There are three main concerns when designing a Wi-Fi system: coverage, throughput, and features. In this post we consider coverage.
First a note on coverage as a distinct concern: It is not possible to completely separate issues of coverage from throughput. Better coverage will very often lead to better throughput. We will find out more about this in the post on throughput. Also some features are dependent on coverage. Again we will find out why in that post.
Terminology: A devices that provides Wi-Fi coverage is called an access point (AP). In commercial deployments APs are usually attached to ceilings or are fixed high up on walls, but they can be placed on surfaces. Most home and small business ‘routers’ now contain an AP, along with several other items of network technology. Any Wi-Fi enabled device that connects to an AP is called a station (STA). They includes all modern laptops, tablets, mobile phones, most e-readers, many games consoles, and increasingly TVs and other consumer electronics. In fact an AP is a special kind of STA which provides access to a distribution network for the STAs connected to it. A Wi-Fi system is an example of a wireless local area network (WLAN). Attenuation of a signal is weakening of it.
Coverage is about having a Wi-Fi signal where it is required. This has three main considerations: the number of APs that serve a location, the band of radio frequencies used, and obstacles to coverage.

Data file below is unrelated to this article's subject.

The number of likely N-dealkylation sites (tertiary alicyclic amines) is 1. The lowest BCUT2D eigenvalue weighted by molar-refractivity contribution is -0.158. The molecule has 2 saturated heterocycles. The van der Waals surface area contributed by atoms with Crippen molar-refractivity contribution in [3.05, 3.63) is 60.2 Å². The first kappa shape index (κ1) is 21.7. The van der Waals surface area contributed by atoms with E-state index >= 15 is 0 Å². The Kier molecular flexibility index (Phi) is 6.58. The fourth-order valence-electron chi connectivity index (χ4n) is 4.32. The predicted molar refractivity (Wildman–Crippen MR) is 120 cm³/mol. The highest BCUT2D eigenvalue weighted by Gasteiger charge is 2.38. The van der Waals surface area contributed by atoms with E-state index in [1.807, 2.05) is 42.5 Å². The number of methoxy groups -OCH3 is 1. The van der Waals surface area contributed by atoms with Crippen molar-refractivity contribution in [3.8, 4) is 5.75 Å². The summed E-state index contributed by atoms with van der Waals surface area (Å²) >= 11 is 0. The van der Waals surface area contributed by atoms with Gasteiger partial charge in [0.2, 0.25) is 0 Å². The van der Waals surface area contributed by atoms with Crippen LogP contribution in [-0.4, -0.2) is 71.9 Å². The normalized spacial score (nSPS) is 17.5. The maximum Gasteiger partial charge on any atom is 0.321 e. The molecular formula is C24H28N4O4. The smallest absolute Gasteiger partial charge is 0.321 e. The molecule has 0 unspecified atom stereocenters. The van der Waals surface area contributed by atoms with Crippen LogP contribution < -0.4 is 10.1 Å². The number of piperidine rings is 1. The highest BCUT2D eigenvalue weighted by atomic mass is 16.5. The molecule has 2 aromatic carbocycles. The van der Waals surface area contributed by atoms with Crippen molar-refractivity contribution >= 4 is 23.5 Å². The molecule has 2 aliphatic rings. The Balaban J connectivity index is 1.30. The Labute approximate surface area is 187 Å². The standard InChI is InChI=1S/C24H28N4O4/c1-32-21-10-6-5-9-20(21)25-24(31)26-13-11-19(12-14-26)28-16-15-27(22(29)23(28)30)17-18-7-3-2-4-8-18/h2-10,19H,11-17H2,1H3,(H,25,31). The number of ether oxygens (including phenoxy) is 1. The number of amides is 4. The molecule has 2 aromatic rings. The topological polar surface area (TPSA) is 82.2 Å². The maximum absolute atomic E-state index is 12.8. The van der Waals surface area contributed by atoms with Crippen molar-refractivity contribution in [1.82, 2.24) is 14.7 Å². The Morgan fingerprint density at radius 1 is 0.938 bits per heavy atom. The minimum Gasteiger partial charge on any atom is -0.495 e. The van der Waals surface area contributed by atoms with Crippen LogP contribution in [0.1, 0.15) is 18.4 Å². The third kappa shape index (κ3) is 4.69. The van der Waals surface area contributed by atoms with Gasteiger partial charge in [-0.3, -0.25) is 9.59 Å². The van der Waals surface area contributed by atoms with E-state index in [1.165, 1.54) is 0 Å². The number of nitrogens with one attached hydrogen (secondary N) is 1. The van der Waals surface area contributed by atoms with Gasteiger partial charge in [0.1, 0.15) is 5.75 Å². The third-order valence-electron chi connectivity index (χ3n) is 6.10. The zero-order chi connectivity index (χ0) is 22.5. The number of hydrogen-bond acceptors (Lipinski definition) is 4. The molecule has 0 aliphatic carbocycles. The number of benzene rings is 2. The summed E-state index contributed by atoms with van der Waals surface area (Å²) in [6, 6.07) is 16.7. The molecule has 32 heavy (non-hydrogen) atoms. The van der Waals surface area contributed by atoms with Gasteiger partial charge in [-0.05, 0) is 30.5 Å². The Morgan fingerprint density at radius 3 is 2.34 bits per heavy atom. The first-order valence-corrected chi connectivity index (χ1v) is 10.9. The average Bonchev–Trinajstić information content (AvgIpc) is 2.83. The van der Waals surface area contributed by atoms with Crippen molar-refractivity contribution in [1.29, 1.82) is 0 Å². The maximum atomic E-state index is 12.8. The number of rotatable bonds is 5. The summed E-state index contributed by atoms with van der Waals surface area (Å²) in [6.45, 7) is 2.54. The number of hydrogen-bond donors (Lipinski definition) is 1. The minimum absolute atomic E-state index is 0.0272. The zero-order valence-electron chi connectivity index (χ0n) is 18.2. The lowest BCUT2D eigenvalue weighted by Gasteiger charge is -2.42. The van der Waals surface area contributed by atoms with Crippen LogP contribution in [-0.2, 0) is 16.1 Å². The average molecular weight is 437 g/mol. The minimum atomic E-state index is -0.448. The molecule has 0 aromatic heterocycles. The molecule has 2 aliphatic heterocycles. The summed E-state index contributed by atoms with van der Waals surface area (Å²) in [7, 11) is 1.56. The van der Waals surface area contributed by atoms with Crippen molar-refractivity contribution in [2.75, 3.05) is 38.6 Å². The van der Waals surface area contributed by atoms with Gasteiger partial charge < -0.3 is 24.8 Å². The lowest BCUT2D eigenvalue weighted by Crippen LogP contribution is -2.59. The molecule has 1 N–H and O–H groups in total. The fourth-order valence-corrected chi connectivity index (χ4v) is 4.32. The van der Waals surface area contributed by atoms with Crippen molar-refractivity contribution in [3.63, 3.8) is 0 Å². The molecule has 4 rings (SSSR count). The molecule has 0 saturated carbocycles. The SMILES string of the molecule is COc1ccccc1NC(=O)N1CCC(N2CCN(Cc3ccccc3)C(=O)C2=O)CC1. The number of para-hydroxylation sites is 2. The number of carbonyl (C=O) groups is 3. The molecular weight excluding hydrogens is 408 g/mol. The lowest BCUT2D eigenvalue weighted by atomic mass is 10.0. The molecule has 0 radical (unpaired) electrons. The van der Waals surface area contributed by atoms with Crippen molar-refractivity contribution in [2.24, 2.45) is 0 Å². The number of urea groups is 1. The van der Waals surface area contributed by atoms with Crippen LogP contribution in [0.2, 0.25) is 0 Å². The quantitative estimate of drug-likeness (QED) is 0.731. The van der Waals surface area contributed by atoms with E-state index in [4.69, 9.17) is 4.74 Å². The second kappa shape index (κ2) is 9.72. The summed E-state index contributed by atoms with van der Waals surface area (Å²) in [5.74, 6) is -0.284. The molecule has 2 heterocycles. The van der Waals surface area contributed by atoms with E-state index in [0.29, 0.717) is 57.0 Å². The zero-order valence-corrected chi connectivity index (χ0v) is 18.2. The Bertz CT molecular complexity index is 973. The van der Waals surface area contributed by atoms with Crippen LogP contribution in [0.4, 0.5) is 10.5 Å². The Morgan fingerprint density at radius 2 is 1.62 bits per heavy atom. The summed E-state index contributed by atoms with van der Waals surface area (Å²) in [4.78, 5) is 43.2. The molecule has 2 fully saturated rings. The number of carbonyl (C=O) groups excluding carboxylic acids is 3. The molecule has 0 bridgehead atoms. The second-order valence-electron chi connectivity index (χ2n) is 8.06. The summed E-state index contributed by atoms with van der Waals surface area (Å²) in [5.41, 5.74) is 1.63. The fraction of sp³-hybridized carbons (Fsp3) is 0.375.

The first consideration is the number of APs that serve a location. Even though most Wi-Fi systems try to ensure each location is covered by an AP, inevitably AP ranges overlap. So many locations will be covered by more than one AP. Indeed, in some cases we deliberately ensure that this is the case. This can be a kind of insurance policy against problems with APs. If your Wi-Fi coverage is critical or very important in some locations then you may wish to ensure they are covered by more than one AP. However, for Wi-Fi to work well APs with overlapping ranges should work on different radio frequencies. For a number of technical reasons this makes Wi-Fi more efficient, but for now it is enough to say we are trying to avoid interference. The most commonly used frequencies are in what is referred to as the 2.4 GHz band, which is available for use without a radio operator’s license. Consequently it is popular with many kinds of transmitting devices, which can be a problem; more on this later. The 2.4 GHz band is divided into 13 channels in the UK and Europe. Unfortunately each Wi-Fi channel is wider than one of these 13 channels, but four Wi-Fi channels can be well enough separated for tolerable interference levels by centring them on channels 1,5,9,13. In the US the situation is worse as they only have 11 channels in the 2.4 GHz band, so they can use only three Wi-Fi channels centred on channels 1,6,11. Much equipment is designed in America and they set defaults to suit their own market you will often see their pattern of channels 1,6,11 used in the UK too. Anyway, try to arrange things so that the APs that are closest together are not centred on the same channel. As your neighbours will also likely have Wi-Fi you may have to take this into account as well. So it may be best to start planning your channels by looking at what you are receiving from your neighbours at your boundary if coverage there is important.